I very much wanted to love everything about this show/movie/on-line exclusive/thing, mainly for the reason of the Nathan Fillion/Joss Whedon power-combo. Unfortunately, with heightened expectations, you’re often let down. Loyalty can be troublesome, as it convinces you to seek out enjoyment from things that don’t really deserve it. Then there’s the extra layer, where you’re aware that you’re carrying a torch for a particular creator/actor pair, and try too hard, and end up being too critical, in order to cancel out your own subjectivity. That’s all a lot to keep in mind when doing a review, and I think the fact that I fall into all three categories simultaneously should cancel out any accusations of journalistic disintegrity.
Dr. Horrible’s Sing-A-Long Blog was a labour of love for the cast and crew, basically giving them something to do during the infamous 2008 writer’s strike. For many people, it was a breath of fresh air, during a period of butchered TV seasons and forced finales. Also, it was the first Joss Whedon production in three years (since Serenity was released to wrap up Firefly), which is a long time to wait for a fanbase as rabid as his. That’s a lot of anticipation to build up for 42 minutes worth of privately financed web-show. Anticipation aside, the show is pretty good.
We start off meeting Dr. Horrible (Neil Patrick Harris), who aspires to be accepted into the Evil League Of Evil, but whose nefarious schemes always seem to be foiled by either his own ineptitude or his arch-nemesis, Captain Hammer (Nathan Fillion). He hosts a video blog, documenting his efforts to perform various acts of crime. It’s the split of having someone claim supervillainy while carrying on petty feuds, sarcastically answering viewer mail, and pining over his crush, Penny (Felicia Day) that drives a lot of the show’s humour.
Penny is the vegetarian, humanitarian love interest, who is saved by Captain Hammer, and sort of falls for him instead. Captain Hammer is a more conventional superhero, with apparent super strength and speed. He’s also about a bright as a bad of hair. Imagine a cross between Derek Zoolander and Superman. This combination makes for most of the funny, quotable dialogue.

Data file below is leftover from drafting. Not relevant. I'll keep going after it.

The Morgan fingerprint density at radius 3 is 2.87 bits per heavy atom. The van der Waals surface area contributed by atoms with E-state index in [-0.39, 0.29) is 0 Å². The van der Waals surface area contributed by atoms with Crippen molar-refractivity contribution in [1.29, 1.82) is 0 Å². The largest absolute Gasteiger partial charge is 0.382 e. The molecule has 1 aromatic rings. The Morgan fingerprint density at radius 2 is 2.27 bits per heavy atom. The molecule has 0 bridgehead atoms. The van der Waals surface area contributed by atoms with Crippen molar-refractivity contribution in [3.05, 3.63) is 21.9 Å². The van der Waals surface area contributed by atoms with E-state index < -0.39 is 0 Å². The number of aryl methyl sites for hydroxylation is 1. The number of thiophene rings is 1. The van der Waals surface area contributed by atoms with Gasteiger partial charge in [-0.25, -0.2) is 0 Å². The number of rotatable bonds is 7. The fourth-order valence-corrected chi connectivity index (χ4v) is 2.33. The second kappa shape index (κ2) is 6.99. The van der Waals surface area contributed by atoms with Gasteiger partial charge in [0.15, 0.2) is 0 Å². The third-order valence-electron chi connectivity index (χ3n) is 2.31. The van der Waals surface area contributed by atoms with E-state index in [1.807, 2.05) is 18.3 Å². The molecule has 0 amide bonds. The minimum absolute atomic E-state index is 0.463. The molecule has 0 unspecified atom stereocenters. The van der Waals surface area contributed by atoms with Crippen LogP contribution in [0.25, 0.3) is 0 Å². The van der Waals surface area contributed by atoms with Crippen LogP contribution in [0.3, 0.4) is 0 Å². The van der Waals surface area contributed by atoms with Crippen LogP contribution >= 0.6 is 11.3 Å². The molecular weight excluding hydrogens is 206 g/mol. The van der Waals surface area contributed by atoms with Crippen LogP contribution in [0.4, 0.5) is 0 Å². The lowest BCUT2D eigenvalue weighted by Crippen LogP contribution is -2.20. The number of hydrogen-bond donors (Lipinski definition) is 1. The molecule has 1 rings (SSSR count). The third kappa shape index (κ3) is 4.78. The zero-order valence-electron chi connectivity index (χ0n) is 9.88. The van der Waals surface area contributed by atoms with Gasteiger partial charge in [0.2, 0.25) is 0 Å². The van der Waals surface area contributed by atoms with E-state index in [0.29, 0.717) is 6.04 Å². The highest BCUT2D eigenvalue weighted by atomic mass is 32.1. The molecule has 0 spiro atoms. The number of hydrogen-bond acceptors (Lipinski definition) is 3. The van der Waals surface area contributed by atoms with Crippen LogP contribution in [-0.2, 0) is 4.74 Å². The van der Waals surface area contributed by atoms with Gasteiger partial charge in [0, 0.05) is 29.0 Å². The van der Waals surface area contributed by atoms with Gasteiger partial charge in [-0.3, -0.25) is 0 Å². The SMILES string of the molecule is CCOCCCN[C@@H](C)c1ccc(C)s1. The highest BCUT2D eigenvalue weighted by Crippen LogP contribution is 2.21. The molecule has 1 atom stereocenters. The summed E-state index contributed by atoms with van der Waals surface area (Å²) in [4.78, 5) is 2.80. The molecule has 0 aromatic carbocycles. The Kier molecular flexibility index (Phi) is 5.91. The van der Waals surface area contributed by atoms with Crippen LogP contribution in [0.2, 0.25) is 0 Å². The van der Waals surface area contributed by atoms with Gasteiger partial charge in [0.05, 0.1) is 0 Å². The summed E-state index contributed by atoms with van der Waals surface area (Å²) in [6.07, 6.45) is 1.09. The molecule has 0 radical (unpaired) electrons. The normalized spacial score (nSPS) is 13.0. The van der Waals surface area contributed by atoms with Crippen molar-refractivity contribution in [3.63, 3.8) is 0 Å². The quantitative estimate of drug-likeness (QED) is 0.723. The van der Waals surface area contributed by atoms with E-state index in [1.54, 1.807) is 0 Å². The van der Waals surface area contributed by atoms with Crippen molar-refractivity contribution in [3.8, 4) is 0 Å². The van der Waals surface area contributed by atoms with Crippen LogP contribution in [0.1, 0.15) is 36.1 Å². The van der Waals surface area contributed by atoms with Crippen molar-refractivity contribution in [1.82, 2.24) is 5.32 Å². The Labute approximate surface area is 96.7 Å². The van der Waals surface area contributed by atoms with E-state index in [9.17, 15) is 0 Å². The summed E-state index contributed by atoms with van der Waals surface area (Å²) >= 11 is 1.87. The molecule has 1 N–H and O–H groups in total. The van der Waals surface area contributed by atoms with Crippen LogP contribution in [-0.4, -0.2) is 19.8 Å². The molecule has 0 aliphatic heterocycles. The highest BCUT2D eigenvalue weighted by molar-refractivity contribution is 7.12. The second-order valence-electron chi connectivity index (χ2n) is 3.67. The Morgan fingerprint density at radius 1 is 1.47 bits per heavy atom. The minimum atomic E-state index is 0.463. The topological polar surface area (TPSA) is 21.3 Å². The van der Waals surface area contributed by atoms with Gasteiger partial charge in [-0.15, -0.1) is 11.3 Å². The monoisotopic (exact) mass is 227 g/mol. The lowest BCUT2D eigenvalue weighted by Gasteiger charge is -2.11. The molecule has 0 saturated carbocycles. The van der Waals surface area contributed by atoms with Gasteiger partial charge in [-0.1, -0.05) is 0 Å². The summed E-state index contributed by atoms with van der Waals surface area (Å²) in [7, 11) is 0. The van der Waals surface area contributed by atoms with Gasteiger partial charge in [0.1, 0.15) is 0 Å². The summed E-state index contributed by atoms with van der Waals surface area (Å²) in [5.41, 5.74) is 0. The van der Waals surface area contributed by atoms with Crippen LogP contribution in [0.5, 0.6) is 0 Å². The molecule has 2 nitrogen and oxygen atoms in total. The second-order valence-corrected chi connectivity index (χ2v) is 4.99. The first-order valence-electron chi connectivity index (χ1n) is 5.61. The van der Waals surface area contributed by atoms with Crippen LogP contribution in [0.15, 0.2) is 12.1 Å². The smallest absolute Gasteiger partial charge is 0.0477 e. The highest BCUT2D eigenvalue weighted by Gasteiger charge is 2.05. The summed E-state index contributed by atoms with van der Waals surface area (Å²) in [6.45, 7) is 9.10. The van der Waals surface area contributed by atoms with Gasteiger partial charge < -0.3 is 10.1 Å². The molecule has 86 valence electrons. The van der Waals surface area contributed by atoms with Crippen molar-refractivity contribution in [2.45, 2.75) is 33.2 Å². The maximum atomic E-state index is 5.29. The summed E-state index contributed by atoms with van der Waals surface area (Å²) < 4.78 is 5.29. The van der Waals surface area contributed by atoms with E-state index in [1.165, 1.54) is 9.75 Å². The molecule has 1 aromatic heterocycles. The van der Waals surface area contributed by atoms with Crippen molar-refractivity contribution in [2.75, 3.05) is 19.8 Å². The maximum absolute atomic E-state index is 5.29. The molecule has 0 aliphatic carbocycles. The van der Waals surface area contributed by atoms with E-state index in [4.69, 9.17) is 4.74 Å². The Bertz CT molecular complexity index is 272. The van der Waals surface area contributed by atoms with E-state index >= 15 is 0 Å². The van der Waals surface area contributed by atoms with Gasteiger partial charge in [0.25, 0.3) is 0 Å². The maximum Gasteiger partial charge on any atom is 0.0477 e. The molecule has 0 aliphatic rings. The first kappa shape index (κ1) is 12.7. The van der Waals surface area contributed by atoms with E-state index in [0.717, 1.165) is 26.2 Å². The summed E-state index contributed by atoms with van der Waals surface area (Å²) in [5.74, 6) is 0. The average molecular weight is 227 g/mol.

Oh yeah, and they sing. They sing a lot. Mostly, I was disappointed by this experience, especially after being blown away by the Buffy musical episode, “Once More With Feeling.” Don’t get me wrong, Neil Patrick Harris has some pipes on him, but lyrically speaking, it’s a little bit too Elton John, with vague, broad expressions being used for the sake of rhyming. Part of what made the Buffy musical so brilliant was its toying with musical forms and its ability to in-joke within the rhymes. 42 minutes doesn’t really give you enough time to self-reference, and the music for Dr. Horrible follows a more traditional approach.
Considering how much I liked the funny of the show, the ending really caught me off guard. I’m not going to tell you how it ends, but it doesn’t really keep the tone of the rest of the show. I’m still undecided about how I feel about it. Props to Whedon for not just going the easy way out, but I don’t know if the piece is serious enough to warrant that kind of a finale.